This problem led to an exuberant rally at the end of 2017, when all the coins below $1 suddenly started going up as many thought they were “cheap”. As each coin has a different supply, the price of one coin is irrelevant, what matters is the market capitalization of the outstanding supply and whether a particular coin has a future or not. Since this rally, most of these coins have gone down 80 percent + as these increases never made sense in the first place.

Remember that there are more millionaires in the world than there will ever be Bitcoins, so the price of 1 Bitcoin will soon not be the right metric, but rather 1 mBTC (1 thousandth of a Bitcoin) or even 1 satoshi. The current market capitalization of Bitcoin is $120 bln, while the US Dollar M2 Money Supply is $14,000 bln and the value of all the gold ever mined is $8,000 bln, so there is still plenty of upside left. At $7,000 per Bitcoin, the price of 1 satoshi is  0.007 US cents – at this price anyone can invest.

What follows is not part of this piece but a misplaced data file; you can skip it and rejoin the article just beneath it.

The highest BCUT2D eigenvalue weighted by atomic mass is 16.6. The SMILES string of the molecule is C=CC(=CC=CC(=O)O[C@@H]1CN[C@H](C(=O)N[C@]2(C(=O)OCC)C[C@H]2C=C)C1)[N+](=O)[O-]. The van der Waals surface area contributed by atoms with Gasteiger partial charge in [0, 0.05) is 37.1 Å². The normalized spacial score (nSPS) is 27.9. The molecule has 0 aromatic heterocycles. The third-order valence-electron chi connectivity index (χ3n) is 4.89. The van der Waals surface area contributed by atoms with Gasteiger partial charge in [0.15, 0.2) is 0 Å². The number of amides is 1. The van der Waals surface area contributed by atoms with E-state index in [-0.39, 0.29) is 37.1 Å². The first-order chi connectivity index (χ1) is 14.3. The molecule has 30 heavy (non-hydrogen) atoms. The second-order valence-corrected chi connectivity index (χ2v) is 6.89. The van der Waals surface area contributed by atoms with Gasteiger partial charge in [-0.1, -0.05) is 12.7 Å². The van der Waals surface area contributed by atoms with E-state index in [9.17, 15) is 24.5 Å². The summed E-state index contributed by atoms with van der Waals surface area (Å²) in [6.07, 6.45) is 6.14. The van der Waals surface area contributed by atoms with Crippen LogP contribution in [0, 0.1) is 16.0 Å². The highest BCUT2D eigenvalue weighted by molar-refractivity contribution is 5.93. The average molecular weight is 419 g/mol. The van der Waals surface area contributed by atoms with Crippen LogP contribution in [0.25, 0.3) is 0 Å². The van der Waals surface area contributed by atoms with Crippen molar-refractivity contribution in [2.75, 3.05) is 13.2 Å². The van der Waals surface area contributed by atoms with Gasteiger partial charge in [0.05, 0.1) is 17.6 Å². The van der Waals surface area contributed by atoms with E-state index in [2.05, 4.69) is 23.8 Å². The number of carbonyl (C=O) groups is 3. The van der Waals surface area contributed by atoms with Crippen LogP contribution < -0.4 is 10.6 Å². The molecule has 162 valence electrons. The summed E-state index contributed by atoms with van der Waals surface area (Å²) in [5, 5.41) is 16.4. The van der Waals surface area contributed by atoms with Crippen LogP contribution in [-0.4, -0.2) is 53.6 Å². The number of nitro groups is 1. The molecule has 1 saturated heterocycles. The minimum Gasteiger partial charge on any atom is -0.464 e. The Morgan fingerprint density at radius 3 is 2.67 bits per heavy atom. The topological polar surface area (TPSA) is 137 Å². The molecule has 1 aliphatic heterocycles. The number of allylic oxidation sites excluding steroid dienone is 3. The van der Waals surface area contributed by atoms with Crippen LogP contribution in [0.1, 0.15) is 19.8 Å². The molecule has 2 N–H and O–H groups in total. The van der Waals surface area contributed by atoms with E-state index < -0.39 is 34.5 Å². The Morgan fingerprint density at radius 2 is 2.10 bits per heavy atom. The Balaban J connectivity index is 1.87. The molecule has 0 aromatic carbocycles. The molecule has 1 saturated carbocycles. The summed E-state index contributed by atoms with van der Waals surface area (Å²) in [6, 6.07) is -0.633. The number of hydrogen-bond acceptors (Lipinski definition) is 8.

The price of Bitcoin is too volatile to invest any money in it

There is no debate that the price of Bitcoin is very volatile, but it is so for good reasons. For the first time in the history of mankind there is a cryptographically secure, decentralized currency not backed by any central bank nor any physical asset. It would actually be even more surprising if Bitcoin were already stable. The volatility issue will likely sort itself out with time when the market capitalization of Bitcoin becomes comparable to that of the assets it is competing with – fiat currencies or gold – or if it goes to zero!

Cryptocurrencies are the most volatile and speculative asset class in the world, so if you invest in Bitcoin or other cryptocurrencies, you should know what you are in for and you should only invest what you can afford to lose. Investing only what you can afford to lose gives you something very valuable: time. If you have time, then you will never be forced to sell when the price is low and you can weather market cycles, including severe downturns.

Bitcoin is bad for the environment

When Bitcoin started being mined by Satoshi Nakamoto back in 2009, mining it could be done on a simple laptop and it took on average 10 minutes to mine a block just like it does today. The Bitcoin algorithm is such that it automatically adjusts the difficulty of the cryptographic puzzle that miners have to solve to validate a block and receive the reward such that it always takes 10 minutes to mine a block on average. The more resources are added to the Bitcoin network, the higher the difficulty. This difficulty is what makes the Bitcoin network the most powerful and hence most secure on Earth.